Volatile flavor compounds in the leaves of fifteen taxa of Korean native chrysanthemum species

Su Jeong Kim, Tae Joung Ha, Jongyun Kim, Jung Hwan Nam, Dong Lim Yoo, Jong Taek Suh, Ki Sun Kim

Research output: Contribution to journalArticle

1 Citation (Scopus)

Abstract

This study was conducted to compare the volatile flavor compounds found in the leaves of 15 taxa of Korean native Chrysanthemum species. The volatile flavor compounds from the taxa were collected using a simultaneous steam distillation and extraction technique and were analyzed using gas chromatography/mass selective detector (GC/MSD). A total of 45 volatile flavor compounds were identified with six functional groups: 14 alcohols, 4 ketones, 19 hydrocarbons, 5 esters, 2 acids, and 1 aldehyde. The main functional group in 15 taxa of Chrysanthemum species was alcohols, accounting for 28.7% of volatile flavor compounds, followed by ketones (21.2%) and hydrocarbons (13.2%). Camphor, which is known for its antimicrobial properties, was the most abundant volatile compound (30%) in C. zawadskii ssp. latilobum and var. leiophyllum. In particular, C. indicum subspecies and C. boreale contained -thujone, which has outstanding anti-bacterial, anti-cancer, anti-inflammatory, anti-ulcer, and anti-diabetic efficacies. C. indicum var. albescens could be used in perfumes, since it showed 21 times more camphene than C. indicum. In addition, C. indicum var. acuta contained a fairly high content of 1,8-cineole, which has an inhibitory effect on mutagenesis. C. lineare contained only pentadecanoic acid compounds, whereas other taxa hexadecanoic acids. Overall, the Korean native Chrysanthemum species had considerable variation in volatile flavor compounds in their leaves. This study provides a good indication of specific potential use for various applications.

Original languageEnglish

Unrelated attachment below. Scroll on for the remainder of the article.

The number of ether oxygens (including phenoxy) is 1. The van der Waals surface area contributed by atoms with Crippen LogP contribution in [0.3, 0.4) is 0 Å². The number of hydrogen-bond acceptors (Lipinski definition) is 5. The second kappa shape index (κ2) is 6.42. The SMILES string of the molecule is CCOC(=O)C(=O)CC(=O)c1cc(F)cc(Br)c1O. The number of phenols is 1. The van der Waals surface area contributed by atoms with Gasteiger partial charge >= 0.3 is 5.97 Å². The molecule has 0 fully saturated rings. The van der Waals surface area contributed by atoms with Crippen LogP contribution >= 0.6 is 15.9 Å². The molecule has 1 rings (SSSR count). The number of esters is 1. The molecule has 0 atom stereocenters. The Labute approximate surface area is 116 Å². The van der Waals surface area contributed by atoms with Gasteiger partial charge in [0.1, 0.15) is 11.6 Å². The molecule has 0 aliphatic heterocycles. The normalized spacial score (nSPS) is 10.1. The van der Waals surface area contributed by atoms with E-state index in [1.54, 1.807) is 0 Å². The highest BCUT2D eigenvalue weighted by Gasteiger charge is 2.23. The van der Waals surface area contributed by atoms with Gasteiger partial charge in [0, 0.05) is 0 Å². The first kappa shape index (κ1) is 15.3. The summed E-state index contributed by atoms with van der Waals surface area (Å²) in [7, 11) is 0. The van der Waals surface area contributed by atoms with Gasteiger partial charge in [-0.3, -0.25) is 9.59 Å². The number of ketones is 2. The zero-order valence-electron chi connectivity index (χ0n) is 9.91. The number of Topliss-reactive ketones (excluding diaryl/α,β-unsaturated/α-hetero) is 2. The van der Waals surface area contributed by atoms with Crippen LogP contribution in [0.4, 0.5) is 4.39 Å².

Pages (from-to)558-570
Number of pages13
JournalKorean Journal of Horticultural Science and Technology
Volume32
Issue number4
DOIs
Publication statusPublished - 2014 Jan 1
Externally publishedYes

Fingerprint

flavor compounds
Chrysanthemum
leaves
ketones
hydrocarbons
alcohols
perfumes
camphene
camphor
acids
cineole
anti-infective properties
palmitic acid
mutagenesis
volatile compounds
aldehydes
detectors
gas chromatography
esters
neoplasms

Keywords

  • Borneol
  • Camphor
  • GC/MSD
  • Ketone
  • Native plant

ASJC Scopus subject areas

  • Horticulture

Cite this

Volatile flavor compounds in the leaves of fifteen taxa of Korean native chrysanthemum species. / Kim, Su Jeong; Ha, Tae Joung; Kim, Jongyun; Nam, Jung Hwan; Yoo, Dong Lim; Suh, Jong Taek; Kim, Ki Sun.

In: Korean Journal of Horticultural Science and Technology, Vol. 32, No. 4, 01.01.2014, p. 558-570.

Research output: Contribution to journalArticle

Kim, Su Jeong ; Ha, Tae Joung ; Kim, Jongyun ; Nam, Jung Hwan ; Yoo, Dong Lim ; Suh, Jong Taek ; Kim, Ki Sun. / Volatile flavor compounds in the leaves of fifteen taxa of Korean native chrysanthemum species. In: Korean Journal of Horticultural Science and Technology. 2014 ; Vol. 32, No. 4. pp. 558-570.
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abstract = "This study was conducted to compare the volatile flavor compounds found in the leaves of 15 taxa of Korean native Chrysanthemum species. The volatile flavor compounds from the taxa were collected using a simultaneous steam distillation and extraction technique and were analyzed using gas chromatography/mass selective detector (GC/MSD). A total of 45 volatile flavor compounds were identified with six functional groups: 14 alcohols, 4 ketones, 19 hydrocarbons, 5 esters, 2 acids, and 1 aldehyde. The main functional group in 15 taxa of Chrysanthemum species was alcohols, accounting for 28.7{\%} of volatile flavor compounds, followed by ketones (21.2{\%}) and hydrocarbons (13.2{\%}). Camphor, which is known for its antimicrobial properties, was the most abundant volatile compound (30{\%}) in C. zawadskii ssp. latilobum and var. leiophyllum. In particular, C. indicum subspecies and C. boreale contained -thujone, which has outstanding anti-bacterial, anti-cancer, anti-inflammatory, anti-ulcer, and anti-diabetic efficacies. C. indicum var. albescens could be used in perfumes, since it showed 21 times more camphene than C. indicum. In addition, C. indicum var. acuta contained a fairly high content of 1,8-cineole, which has an inhibitory effect on mutagenesis. C. lineare contained only pentadecanoic acid compounds, whereas other taxa hexadecanoic acids. Overall, the Korean native Chrysanthemum species had considerable variation in volatile flavor compounds in their leaves. This study provides a good indication of specific potential use for various applications.",
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